Late July, hot and humid, I set out for Belfast via the small Shropshire town of Wem. Why Wem? Well, I'm working on a book about William Hazlitt, and feel the need to walk some of the ground he trod. His father, the Reverend William Hazlitt, ministered to a small 'decayed' Presbyterian congregation here. Hazlitt spent part of his childhood and youth in a house in Noble Street. The small meeting-house beside it is now a hotel garage, but it's the site of one of the most famous moments in English - perhaps I should say British - Romantic prose. Here, Hazlitt painted his father's portrait - the old Irish radical holds an open book which his son says is Shaftesbury's Characteristics, an early work of aesthetics. He spent many days on the portrait, and one evening he laid down his brushes to go for a walk. It was then that he heard the news of Napoleon's victory at Austerlitz and in a state of huge, irrecoverable elation saw the evening star set 'over the poor man's cottage'. It's a Wordsworthian spot of time, a historical moment in the prose Prelude which Hazlitt's readers assemble from his collected works. Out of piety and curiosity I wanted to see where it happened and to walk the road to Shrewsbury, where Hazlitt set out in 1798 for the momentous meeting with Coleridge which liberated his imagination and enabled him to become one of the masters of English prose style. Though he calls that year 'the year of Demogorgon', it's not a date that strikes any historical chord in England now. And neither does the name Wem. It seems appropriate that this neglected figure should have grown up in this sleepy forgotten town.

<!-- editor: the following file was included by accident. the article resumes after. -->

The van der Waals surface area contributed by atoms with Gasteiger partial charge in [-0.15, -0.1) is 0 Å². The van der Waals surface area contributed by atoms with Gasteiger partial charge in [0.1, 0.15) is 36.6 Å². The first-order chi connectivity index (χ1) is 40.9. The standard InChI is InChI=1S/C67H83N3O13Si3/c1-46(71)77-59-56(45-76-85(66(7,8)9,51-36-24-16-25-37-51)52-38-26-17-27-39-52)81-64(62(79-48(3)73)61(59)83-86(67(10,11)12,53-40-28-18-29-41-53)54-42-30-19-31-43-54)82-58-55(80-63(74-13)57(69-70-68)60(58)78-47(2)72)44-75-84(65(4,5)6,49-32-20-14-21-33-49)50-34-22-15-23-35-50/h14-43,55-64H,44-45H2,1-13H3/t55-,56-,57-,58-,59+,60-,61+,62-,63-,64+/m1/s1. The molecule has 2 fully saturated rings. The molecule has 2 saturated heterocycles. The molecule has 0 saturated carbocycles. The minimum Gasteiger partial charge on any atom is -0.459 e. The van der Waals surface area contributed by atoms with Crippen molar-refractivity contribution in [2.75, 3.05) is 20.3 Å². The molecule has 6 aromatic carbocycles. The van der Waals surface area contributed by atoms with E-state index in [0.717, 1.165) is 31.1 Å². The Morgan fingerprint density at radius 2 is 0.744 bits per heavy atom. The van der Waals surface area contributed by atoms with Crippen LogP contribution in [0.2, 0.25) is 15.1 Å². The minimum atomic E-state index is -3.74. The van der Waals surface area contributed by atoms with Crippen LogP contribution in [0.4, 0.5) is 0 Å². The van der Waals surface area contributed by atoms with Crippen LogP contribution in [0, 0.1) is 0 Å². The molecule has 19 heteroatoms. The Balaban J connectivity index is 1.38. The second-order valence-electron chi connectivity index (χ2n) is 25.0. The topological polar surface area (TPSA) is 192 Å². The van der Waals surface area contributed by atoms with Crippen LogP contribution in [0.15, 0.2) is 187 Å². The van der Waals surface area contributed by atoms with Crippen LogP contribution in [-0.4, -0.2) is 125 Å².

LRB 24 August 1995 | PDF Download